The declarations of common interest developments often contain animal restrictions prohibiting dogs, or limiting certain animals based on their size or weight. The declaration or other rules of the association restricting pets are unenforceable to the extent they prohibit the use of guide dogs, signal dogs or service dogs. Every individual with a disability has a right to be accompanied by a guide dog, signal dog, or service dog specially trained for the purpose. [Civil Code §54.1 and §54.2.] Guide dogs are “seeing-eye dogs” specially trained to assist visually impaired individuals. Signal dogs are dogs trained to alert an individual who is deaf or hearing impaired to intruders or sounds. Service dogs are dogs individually trained to the requirements of an individual with physical disabilities, including, but not limited to, minimal protection work, rescue work, pulling a wheelchair or fetching dropped items.


California Fair Housing Act of 1992

California Government Code §12955, the California Fair Housing Act, also prohibits the owner of any housing accommodation from discriminating against any person because of race, color, religion, sex, marital status, national origin, ancestry or disability of that person. This statute identifies “familial status” as an additional protected category. “Familial status” is defined to mean individuals under 18 years of age who reside with a parent, or other legal custodian. The statute specifically prohibits discrimination against any individual who is pregnant, or is obtaining legal custody of an individual under 18 years of age. The California Fair Housing Act therefore prohibits housing discrimination against individuals or families with children. It also prohibits written or oral inquiries by the owner of any housing accommodation concerning race, color, religion, sex, marital status, national origin, ancestry, familial status or disability of any person seeking to purchase, rent or lease any housing accommodation. This statute makes illegal the printing or publishing of notices, statements or advertisements concerning the sale or rental of housing indicating any such preference.

The Government Code specifically recognizes housing for older persons as exempt from the prohibition against familial discrimination. It identifies as permissible the senior housing facilities allowed by the Unruh Act, noted above, as well as housing sponsored by the Department of Housing and Urban Development.

Enforcement of the California Fair Housing Act may be by administrative action by the California Department of Fair Employment and Housing, or by the California Attorney General. Relief may include access to housing through injunctive or equitable relief, a civil penalty up to $10,000 for a first violation, $25,000 for a second violation and $50,000 for a third violation, and actual damages. Alternatively, an injured party can file a civil lawsuit within two years of the occurrence of the discriminatory housing practice. In a private civil action, the court may award injunctive relief, monetary damages, and civil penalties of $50,000 for a first violation and $100,000 for any subsequent violation, and may award the reasonable attorney fees and costs of the prevailing party.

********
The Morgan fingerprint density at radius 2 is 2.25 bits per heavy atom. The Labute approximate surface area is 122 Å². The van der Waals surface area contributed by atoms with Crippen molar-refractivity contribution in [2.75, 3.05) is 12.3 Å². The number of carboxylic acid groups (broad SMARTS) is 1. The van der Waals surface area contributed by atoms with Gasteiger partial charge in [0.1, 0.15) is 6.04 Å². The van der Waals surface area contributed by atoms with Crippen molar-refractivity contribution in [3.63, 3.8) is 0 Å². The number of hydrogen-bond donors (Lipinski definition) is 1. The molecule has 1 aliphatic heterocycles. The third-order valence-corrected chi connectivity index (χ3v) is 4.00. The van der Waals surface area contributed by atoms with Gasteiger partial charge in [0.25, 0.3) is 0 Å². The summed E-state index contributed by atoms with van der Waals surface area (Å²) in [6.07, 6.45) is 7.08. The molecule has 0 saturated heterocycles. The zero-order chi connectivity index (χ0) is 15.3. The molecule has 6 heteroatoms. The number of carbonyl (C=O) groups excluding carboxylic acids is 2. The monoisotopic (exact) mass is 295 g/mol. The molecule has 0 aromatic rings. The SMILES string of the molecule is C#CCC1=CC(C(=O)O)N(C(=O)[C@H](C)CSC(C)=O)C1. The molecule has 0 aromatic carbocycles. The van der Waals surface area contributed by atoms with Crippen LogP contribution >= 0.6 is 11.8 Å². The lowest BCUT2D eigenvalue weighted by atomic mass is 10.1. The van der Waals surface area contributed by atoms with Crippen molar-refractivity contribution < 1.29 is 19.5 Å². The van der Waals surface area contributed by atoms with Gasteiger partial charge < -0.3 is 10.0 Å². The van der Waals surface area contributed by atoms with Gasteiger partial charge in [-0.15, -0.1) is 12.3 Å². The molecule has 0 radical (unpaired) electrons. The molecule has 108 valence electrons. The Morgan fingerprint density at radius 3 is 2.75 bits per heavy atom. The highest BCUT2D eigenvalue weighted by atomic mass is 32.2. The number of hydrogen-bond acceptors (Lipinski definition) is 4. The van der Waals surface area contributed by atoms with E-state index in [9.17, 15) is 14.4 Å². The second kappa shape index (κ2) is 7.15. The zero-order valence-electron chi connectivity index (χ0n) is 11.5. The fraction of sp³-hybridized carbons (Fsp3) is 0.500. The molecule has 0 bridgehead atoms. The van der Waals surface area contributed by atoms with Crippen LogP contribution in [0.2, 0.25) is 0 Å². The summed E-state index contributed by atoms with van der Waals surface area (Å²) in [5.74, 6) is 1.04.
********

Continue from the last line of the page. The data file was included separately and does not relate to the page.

Government Code §12955(f) prohibits the owner of housing accommodations from harassing, evicting or otherwise discriminating against any person in the sale or rental of housing, when the dominant purpose is to retaliate against a person who opposes practices unlawful under the statute. It is unlawful, under the Fair Housing Act, for any person to aid,

abet, incite, compel or coerce the doing of any of the acts or practices declared unlawful, or to attempt to do so.

Of particular importance to homeowners associations, Government Code §12955(l) prohibits discrimination through private land use practices, decisions and authorizations because of race, color, religion, sex, familial status, marital status, disability, national origin or ancestry.


Fair Housing Amendments Act of 1988

The federal Civil Rights Act of 1968, also known as the Fair Housing Act, bars discrimination in housing because of race, color, religion, sex or national origin. [42 U.S.C. §3601-3619.] More recently, the federal Fair Housing Amendments Act (FHAA) of 1988 was adopted by Congress to recognize disabilities as an additional category of prohibited discrimination in the sale or rental of housing and the furnishing of housing services. The Fair Housing Amendments Act and its implementing regulations also enhance administrative enforcement of the fair housing laws by the Department of Housing, the United States Attorney General, and private individuals. The Act makes it a crime to interfere with housing rights available to persons with handicaps. [42 U.S.C. Section 3631.] Condominium, cooperative and other shared housing is specifically identified in the implementing regulations as subject to the Fair Housing Amendments Act.